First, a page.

4 Books You Should Read to Not Go Broke

Learn more about money, so that you can save your money, and have more money.

Okay, that title may have been somewhat “clickbaity.” Sorry about that.

Reading a book probably can’t rescue you financially or give you the tools to magically become an investment guru. However, I am a firm believer that it is still very valuable to read through stories on the world of money, as not only are they interesting, but also because you can often learn new things.

Hence, here are 4 of my personal favourite books that have either affected the way I think about money or taught me something to save me a lot of money. I’d highly recommend giving any or all of them a read – you may pick up a thing or two.

 

#1: The Wealthy Barber by David Chilton

If you’ve watched any of Dragon’s Den seasons 7 through 9, then this author’s name may sound familiar to you. Before his time investing in people’s sales pitches on a reality show, Mr. Chilton’s claim to fame was his self-published book The Wealthy Barber. Set in a small town in Ontario, the book follows three characters in their late 20s getting financial advice from their barber, who despite his occupation is quite wealthy (hence the title). I admit that this description probably does not sound like the most interesting read. I myself was skeptical as well.

However, as soon as I actually started reading, I found myself quite fascinated. Chilton did a great job of giving some life and backstory to his characters, so that when he started dishing out the financial lessons, they seemed helpful, relevant, and honestly very natural in terms of the narrative. And perhaps the best part is that these lessons really seem to make sense, and if applied in real life can truly help you “not go broke.”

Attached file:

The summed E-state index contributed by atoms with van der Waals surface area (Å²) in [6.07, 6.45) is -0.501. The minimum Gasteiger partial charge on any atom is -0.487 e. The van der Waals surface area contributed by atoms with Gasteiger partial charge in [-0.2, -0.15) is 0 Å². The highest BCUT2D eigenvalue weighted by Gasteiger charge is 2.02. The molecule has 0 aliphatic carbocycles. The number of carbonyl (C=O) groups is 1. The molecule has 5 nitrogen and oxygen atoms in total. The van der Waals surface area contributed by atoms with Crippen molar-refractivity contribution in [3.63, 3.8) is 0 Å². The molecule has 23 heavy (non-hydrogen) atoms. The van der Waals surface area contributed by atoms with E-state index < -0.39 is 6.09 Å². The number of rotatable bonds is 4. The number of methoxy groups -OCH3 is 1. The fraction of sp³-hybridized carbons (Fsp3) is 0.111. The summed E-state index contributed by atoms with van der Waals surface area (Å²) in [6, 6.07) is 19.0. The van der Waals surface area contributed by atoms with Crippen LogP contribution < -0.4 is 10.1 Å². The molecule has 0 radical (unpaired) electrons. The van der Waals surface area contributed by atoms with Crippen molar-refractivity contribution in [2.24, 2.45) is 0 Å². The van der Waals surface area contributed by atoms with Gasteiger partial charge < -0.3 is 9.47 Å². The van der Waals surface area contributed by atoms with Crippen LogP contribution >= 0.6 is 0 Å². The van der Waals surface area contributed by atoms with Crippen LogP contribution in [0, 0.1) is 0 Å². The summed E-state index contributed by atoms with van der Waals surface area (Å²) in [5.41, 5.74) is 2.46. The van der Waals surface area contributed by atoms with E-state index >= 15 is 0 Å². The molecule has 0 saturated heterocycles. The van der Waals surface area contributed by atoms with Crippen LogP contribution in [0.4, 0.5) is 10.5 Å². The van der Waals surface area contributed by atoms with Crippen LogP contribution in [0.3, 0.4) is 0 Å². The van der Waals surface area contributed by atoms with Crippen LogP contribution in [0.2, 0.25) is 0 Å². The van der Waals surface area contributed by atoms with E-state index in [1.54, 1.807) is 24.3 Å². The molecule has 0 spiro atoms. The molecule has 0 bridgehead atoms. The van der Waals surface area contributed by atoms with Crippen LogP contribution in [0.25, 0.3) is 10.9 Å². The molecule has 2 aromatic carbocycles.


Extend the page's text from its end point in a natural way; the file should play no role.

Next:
#2: Freakonomics by Steven D. Levitt and Stephen J. Dubner

Did you know that what you name your kid can affect how they grow up, where they will work and live, and how they make and spend money?

I had no clue, until Freakonomics explained it to me. The book, which has been described as “mixing pop culture and economics”, explores various concepts which you would think to have nothing to do with economics, and then links said concepts to economics. Within the pages of the book you will delve into the hidden side of sumo wrestling, bagel businesses, and even grade school exams, learning that money is truly connected to everything.

You may have heard of the podcast Freakonomics Radio before. That podcast is run by Levitt and Dubner, the same authors of this book. If you have listened to any of that show before and liked it, I highly recommend checking out this book that started it all. If you haven’t, I’d recommend not only reading this book, but also listening to that podcast. They’re great.

#3: The Big Short by Michael Lewis

When you see a book that has the tagline “inside the Doomsday Machine”, your first thought is probably of earthquakes and destruction. Most likely it isn’t banks, stocks, and loans. However, in The Big Short, author Michael Lewis talks about a different kind of doomsday: the ones in America in 2008.

When Bear Stearns and Citigroup collapsed during the financial crisis, there were people who had predicted it. When the CDO bubble based on subprime mortgages burst, there were people who were already prepared. When massive corporations suffered billions in losses, a handful of individuals made a fortune.

Who were these people, and how did they think? Why did they bet against the market in 2008? If you asked yourself these questions, then consider The Big Short a must-read. (And watch. There has been a fantastic film made with the same name as well.)

#4: Rich Dad, Poor Dad by Robert Kiyosaki

The author of this book, Robert Kiyosaki, essentially had two father figures in his life. A biological father, and a man to whom he was close enough that he considered him another father. One was wealthy, and one was not. Kiyosaki’s goal is to explore the differences in how the wealthy and poor approach and think about money, and the lessons that both his “Rich Dad” and “Poor Dad” have taught him.

Rich Dad, Poor Dad is the opposite of subtle when Kiyosaki wants to get his points across, but using his own experiences as support for these lessons gives his advice a lot more meaning. A book that will help you learn a lot, and also give you that warm fuzzy feeling when you are happy for someone. Highly recommended.

 

So there you have it! Hopefully something caught your eye, and you enjoy reading some of these books. I know I did.

 

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